Friday, 16 June 2017

Hi everyone, this is cohort six - welcome to our first blog!
Before I go any further I think I should introduce the new awesome team, who are all volunteers on the WOSAG project here in Tamale.

Our team consists of 8 volunteers, five UK volunteers (UKV’s) and 3 in-country volunteers (ICV’s). The UKV’s are: Olivia (25) who lives in London, Laura (24) who is from Newcastle upon Tyne, Katie (23) who is from Hertfordshire, Chelsie (18) who is from Eastbourne and Charlie (18) from Nottingham. The ICV’s are: Huzeifa (23) from Daboya, Suale (23) from Tamale and Yussif (22) from Yendi.

We also have two team leaders, Roz (from Ireland) and Ella (from the upper west region of Ghana).

The team from left to right – Ella, Chelsie, Olivia, Huseifa, Laura, Suale, Katie, Yussif, Charlie, Roz
Now that you know our names, ages and where we are from we think we should give you a bit more info by telling you our likes and dislikes - so here goes…
Ella likes food and dislikes lazy people.

The team from left to right – Ella, Chelsie, Olivia, Huseifa, Laura, Suale, Katie, Yussif, Charlie, Roz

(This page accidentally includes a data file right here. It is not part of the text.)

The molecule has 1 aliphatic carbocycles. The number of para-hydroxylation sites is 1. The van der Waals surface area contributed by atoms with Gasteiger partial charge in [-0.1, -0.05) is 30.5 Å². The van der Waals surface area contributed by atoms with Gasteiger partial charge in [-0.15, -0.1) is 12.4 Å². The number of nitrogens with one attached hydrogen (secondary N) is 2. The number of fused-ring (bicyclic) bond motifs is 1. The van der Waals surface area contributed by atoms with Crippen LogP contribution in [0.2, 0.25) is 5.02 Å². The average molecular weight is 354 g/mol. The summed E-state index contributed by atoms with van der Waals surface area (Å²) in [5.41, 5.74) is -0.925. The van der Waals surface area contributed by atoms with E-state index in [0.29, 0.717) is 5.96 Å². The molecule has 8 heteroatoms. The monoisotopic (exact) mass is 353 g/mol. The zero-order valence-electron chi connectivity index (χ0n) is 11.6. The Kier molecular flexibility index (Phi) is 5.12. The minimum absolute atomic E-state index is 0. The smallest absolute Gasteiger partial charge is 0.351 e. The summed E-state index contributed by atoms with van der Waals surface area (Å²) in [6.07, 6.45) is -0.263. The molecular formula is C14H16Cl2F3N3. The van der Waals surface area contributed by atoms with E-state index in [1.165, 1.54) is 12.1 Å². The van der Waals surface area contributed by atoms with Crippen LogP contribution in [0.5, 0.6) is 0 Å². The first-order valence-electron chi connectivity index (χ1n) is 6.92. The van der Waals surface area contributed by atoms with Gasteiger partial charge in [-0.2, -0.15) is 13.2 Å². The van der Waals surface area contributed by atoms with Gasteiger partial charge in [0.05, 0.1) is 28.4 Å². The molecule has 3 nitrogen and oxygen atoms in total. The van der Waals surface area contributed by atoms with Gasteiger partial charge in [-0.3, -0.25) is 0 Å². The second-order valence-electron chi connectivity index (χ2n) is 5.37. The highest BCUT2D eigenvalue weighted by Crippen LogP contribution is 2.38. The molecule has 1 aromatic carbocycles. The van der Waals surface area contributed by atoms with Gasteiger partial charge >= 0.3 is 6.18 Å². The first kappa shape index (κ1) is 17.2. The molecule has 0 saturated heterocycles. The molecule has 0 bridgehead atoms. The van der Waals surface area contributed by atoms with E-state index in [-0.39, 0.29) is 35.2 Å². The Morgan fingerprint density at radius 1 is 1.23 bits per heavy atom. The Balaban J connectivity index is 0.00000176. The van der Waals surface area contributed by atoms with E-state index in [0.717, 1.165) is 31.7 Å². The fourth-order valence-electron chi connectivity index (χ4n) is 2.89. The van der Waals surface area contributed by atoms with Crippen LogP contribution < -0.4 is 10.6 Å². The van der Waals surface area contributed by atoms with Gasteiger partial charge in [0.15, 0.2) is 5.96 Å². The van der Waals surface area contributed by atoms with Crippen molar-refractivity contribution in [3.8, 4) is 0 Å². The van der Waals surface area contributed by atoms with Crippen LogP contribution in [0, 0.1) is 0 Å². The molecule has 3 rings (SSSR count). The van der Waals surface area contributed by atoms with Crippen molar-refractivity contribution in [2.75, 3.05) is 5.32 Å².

Roz likes socialising and food (especially crisps). She dislikes early mornings - although she says she is becoming well acquainted with them being out here!

Katie likes meeting new people, yoga and smoothies. She dislikes rude people and anteaters.

Laura likes music, jammie dodgers and helping others.  She dislikes rude/lazy people and discrimination/inequality in the world.

Charlie likes orange juice and odd socks and dislikes pineapple on pizza.

Chelsie loves skating and dislikes banku (a soup like dish with some goey dough ball thing, it’s a traditional Ghanaian meal).

Olivia likes Buffy the Vampire Slayer and dislikes nuts (a good call I’d say considering she’s allergic!)

Suale likes joking, reading and playing music. He dislikes wrestling.

And finally we have Yussif. He likes chatting with friends, watching movies and research. He dislikes discrimination.